Spurs hope steady lineups lead to better consistency

SAN ANTONIO -- San Antonio Spurs coach Gregg Popovich foreshadowed all the flaws 1 hour, 45 minutes before the team would actually flash them on the court Sunday in a 118-102 win over the Sacramento Kings.

Sure, San Antonio snapped a two-game skid in defeating the lowly Kings.

"But, from what I've seen, we're just not disciplined enough," Popovich said before the game even tipped off. "We've got to get a lot more disciplined if we want to be the last team standing, that's for sure."

First, though, San Antonio's entire squad needs to stand up, as opposed to sitting due to injury and other issues because availability could do wonders to alleviate the issues currently sticking in Popovich's craw.

Since the start of the new year, the Spurs have played a total of 35 games and have utilized 15 combinations of starters, as several of the club’s most important contributors have been forced to miss time because of various injuries and ailments. In addition to missing a pair of games to rest, point time guard Tony Parker has sat out of a total of 16 contests due to right knee soreness, a left quadriceps contusion, a left knee contusion, left foot pain, another quadriceps contusion and back stiffness.

"It breaks the team chemistry," said star forward Kawhi Leonard, who finished with a season-low 12 points. "Once you have that unit out here with your five guys knowing who you're going to play with, who's going to sub you in and out, I feel like you get better chemistry like that, rather than somebody sitting and not knowing if you're gonna play."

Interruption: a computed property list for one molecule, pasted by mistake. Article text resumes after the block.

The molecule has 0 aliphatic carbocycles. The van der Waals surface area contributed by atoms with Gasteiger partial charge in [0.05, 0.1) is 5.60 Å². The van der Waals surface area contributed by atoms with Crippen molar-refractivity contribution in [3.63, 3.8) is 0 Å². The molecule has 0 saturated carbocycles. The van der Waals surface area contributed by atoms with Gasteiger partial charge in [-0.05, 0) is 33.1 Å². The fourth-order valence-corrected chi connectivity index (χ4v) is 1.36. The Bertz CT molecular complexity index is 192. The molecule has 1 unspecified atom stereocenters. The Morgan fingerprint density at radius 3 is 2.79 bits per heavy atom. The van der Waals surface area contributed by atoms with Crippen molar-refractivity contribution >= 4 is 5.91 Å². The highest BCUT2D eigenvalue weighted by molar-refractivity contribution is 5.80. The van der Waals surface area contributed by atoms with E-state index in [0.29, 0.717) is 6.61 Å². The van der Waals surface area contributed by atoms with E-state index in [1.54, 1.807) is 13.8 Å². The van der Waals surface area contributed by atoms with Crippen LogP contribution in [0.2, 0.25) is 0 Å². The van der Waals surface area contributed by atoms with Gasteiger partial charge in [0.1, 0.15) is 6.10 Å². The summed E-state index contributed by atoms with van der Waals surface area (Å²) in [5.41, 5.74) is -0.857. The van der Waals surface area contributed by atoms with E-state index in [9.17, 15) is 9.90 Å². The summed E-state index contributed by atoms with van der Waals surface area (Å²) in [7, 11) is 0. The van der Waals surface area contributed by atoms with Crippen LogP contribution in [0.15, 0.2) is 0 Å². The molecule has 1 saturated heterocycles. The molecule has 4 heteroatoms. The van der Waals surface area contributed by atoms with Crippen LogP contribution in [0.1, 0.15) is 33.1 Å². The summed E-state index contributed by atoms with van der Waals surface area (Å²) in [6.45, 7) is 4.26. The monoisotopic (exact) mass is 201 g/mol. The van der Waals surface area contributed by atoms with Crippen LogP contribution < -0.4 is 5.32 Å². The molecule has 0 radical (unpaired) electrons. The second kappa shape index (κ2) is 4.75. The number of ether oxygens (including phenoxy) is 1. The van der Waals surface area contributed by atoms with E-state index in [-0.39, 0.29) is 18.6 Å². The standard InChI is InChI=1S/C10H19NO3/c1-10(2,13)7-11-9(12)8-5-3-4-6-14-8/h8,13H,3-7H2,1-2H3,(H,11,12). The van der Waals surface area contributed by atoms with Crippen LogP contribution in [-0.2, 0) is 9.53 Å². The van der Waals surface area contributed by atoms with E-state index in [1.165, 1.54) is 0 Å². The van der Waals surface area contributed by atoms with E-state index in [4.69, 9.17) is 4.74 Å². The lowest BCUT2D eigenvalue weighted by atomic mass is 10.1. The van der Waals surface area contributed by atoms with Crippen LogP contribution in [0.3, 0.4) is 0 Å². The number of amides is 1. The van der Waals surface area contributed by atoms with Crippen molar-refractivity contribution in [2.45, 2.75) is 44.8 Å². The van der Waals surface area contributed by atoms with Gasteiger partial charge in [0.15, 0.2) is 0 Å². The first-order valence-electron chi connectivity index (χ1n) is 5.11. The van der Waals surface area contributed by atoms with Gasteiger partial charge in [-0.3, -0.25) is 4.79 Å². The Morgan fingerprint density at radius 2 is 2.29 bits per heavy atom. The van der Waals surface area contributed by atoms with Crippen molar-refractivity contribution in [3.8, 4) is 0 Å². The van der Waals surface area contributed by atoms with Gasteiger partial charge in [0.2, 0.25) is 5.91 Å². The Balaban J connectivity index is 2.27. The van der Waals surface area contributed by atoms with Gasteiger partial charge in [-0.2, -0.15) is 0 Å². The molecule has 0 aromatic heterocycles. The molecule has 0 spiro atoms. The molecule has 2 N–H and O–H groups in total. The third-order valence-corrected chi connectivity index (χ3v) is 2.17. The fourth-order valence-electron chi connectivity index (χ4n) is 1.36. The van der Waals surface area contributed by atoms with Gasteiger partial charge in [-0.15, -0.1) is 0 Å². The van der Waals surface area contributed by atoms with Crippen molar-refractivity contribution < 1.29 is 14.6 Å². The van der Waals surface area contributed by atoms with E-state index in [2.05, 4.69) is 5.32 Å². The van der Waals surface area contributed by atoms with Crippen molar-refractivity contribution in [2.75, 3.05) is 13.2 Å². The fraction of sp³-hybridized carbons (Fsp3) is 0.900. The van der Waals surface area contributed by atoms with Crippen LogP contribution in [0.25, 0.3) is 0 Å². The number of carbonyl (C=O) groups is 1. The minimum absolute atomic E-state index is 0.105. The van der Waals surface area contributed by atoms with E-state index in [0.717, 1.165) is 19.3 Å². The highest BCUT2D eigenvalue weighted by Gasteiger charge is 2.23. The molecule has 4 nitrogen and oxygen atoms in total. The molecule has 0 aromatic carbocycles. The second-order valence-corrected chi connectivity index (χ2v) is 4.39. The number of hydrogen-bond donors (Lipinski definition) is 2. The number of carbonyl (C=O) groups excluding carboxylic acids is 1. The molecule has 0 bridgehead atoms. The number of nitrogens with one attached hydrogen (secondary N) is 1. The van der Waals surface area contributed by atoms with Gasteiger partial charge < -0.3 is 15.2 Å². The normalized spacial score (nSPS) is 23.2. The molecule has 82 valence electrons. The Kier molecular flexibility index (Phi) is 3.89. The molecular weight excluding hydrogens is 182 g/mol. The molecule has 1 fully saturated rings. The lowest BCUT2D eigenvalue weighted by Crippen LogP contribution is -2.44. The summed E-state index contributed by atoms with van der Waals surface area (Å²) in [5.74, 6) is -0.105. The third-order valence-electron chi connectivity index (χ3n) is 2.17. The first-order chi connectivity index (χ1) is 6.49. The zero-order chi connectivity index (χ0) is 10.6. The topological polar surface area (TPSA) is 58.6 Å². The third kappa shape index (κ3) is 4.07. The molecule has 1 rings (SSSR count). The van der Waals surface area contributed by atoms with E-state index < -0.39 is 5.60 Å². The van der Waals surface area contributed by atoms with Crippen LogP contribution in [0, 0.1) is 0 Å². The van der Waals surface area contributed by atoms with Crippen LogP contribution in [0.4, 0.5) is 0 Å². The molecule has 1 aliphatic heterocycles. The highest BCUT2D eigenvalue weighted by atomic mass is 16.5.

Leonard missed time this season due to soreness in his left hand, a quadriceps contusion and a concussion, while San Antonio also held out Pau Gasol for 15 games after he fractured the fourth metacarpal on his left hand. LaMarcus Aldridge, meanwhile, has missed time with gastroenteritis, not to mention his recent bout with minor heart arrhythmia.

"The last time we had the lineup like we've had it all year was Jan. 1, when we lost to Atlanta," Popovich said. "Last night [in Memphis on March 18] was the second time we lost with our full lineup. So from Jan. 1 to last night, we've had two losses with a full team without anybody out. So that made me feel a little bit better."

San Antonio tipped off the 2016-17 season with a starting lineup consisting of Leonard, Aldridge, Gasol, Danny Green and Parker, and that group has racked up a record of 18-5. When Gasol broke his finger in a freak collision with Kyle Anderson during pregame warmups in January, it forced the Spurs eventually to play with a lineup featuring Leonard, Aldridge, Dewayne Dedmon, Green and Parker.

That group owns a record of 11-2, but much of the team's success hinges on the availability of Parker, a veteran leader, who showcased his importance in Sunday's win over Sacramento.